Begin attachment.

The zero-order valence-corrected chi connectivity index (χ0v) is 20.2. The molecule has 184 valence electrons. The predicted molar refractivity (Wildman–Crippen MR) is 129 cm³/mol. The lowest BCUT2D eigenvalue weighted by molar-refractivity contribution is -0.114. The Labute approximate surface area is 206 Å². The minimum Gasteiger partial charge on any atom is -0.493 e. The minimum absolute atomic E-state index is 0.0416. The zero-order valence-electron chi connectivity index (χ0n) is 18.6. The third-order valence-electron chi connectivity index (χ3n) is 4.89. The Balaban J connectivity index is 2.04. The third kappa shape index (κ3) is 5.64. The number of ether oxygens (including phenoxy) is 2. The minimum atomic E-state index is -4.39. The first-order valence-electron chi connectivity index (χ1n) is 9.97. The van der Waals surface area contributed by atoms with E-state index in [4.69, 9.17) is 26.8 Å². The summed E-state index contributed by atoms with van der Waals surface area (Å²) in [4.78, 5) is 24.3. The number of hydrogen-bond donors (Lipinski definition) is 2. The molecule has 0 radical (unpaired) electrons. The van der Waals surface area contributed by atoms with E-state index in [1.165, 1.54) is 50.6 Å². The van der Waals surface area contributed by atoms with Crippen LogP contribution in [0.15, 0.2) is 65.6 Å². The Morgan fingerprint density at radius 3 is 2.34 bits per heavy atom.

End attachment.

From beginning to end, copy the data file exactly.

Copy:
The zero-order valence-corrected chi connectivity index (χ0v) is 20.2. The molecule has 184 valence electrons. The predicted molar refractivity (Wildman–Crippen MR) is 129 cm³/mol. The lowest BCUT2D eigenvalue weighted by molar-refractivity contribution is -0.114. The Labute approximate surface area is 206 Å². The minimum Gasteiger partial charge on any atom is -0.493 e. The minimum absolute atomic E-state index is 0.0416. The zero-order valence-electron chi connectivity index (χ0n) is 18.6. The third-order valence-electron chi connectivity index (χ3n) is 4.89. The Balaban J connectivity index is 2.04. The third kappa shape index (κ3) is 5.64. The number of ether oxygens (including phenoxy) is 2. The minimum atomic E-state index is -4.39. The first-order valence-electron chi connectivity index (χ1n) is 9.97. The van der Waals surface area contributed by atoms with E-state index in [4.69, 9.17) is 26.8 Å². The summed E-state index contributed by atoms with van der Waals surface area (Å²) in [4.78, 5) is 24.3. The number of hydrogen-bond donors (Lipinski definition) is 2. The molecule has 0 radical (unpaired) electrons. The van der Waals surface area contributed by atoms with E-state index in [1.165, 1.54) is 50.6 Å². The van der Waals surface area contributed by atoms with Crippen LogP contribution in [0.15, 0.2) is 65.6 Å². The Morgan fingerprint density at radius 3 is 2.34 bits per heavy atom.